Teen activist donates Gulbenkian Prize For Humanity prize money of $1,1 million to organisations fighting climate change.
The vegan climate activist has announced her organization will donate the prize money to groups ‘fighting for a sustainable world, defending nature and supporting people already facing the worst impacts of the climate- and ecological crisis.’
On Monday, Greta Thunberg received €1 million (approximately $1.1 million) as the winner of the Gulbenkian Prize For Humanity.
The Portuguese rights award ‘aims to recognize people, groups of people and/or organizations from all over the world whose contributions to mitigation and adaptation to climate change stand out for its novelty, innovation, and impact’.
The Swedish environmental advocate was selected among 136 nominees (corresponding to 79 organizations and 57 personalities) from 46 different countries.
In a statement, Jorge Sampaio, Chair of the Grand Jury of the Prize said: “The way Greta Thunberg has been able to mobilize younger generations for the cause of climate change and her tenacious struggle to alter a status quo that persists, makes her one of the most remarkable figures of our days.”
Revealing the news through a video on Instagram, Thunberg said she was incredibly honoured and extremely grateful to be awarded the Gulbenkian prize and the “one million Euros, (which) is more money than I can imagine” would be in its entirety donated to “organizations and projects that are fighting for a sustainable world, defending nature, and supporting people already facing the worst impacts of the climate- and ecological crisis—particularly those living in the Global South.”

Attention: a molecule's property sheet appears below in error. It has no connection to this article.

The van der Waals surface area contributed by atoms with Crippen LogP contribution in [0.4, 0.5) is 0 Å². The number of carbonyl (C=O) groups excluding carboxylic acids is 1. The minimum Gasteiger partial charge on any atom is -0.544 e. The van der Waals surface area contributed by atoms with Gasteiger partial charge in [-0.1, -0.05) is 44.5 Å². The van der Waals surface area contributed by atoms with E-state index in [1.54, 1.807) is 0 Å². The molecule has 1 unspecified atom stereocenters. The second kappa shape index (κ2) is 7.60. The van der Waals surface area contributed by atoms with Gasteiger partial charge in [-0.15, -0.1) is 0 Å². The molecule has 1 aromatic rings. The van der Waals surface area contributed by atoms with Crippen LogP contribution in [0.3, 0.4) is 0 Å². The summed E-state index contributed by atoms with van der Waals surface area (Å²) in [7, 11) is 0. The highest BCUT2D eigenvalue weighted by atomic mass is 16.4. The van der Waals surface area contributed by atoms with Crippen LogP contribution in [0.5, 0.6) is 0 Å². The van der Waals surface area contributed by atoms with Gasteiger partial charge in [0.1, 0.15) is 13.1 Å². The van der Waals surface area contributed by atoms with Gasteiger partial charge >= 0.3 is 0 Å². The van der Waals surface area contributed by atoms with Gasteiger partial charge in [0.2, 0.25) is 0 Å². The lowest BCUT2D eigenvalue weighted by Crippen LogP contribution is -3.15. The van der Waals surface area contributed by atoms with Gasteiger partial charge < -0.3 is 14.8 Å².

The first €100.000 would go to the SOS Amazonia campaign, led by Fridays For Future Brazil to tackle Covid-19 in the Amazon, followed by a €100.000 donation to the Stop Ecocide Foundation to support their work in making ecocide an international crime.
The Gulbenkian prize is only one of the accolades won by Thunberg for her exemplary “ability to make a difference in the fight against climate change.”
The teenage environmental campaigner has also won Amnesty International’s top human rights prize and the Swedish Right Livelihood Award, often presented as an alternative Nobel along with being featured on Time magazine’s “100 most influential people in the world” and two Nobel Peace Prize Nominations in 2019 and 2020.
Original source: https://www.totallyveganbuzz.com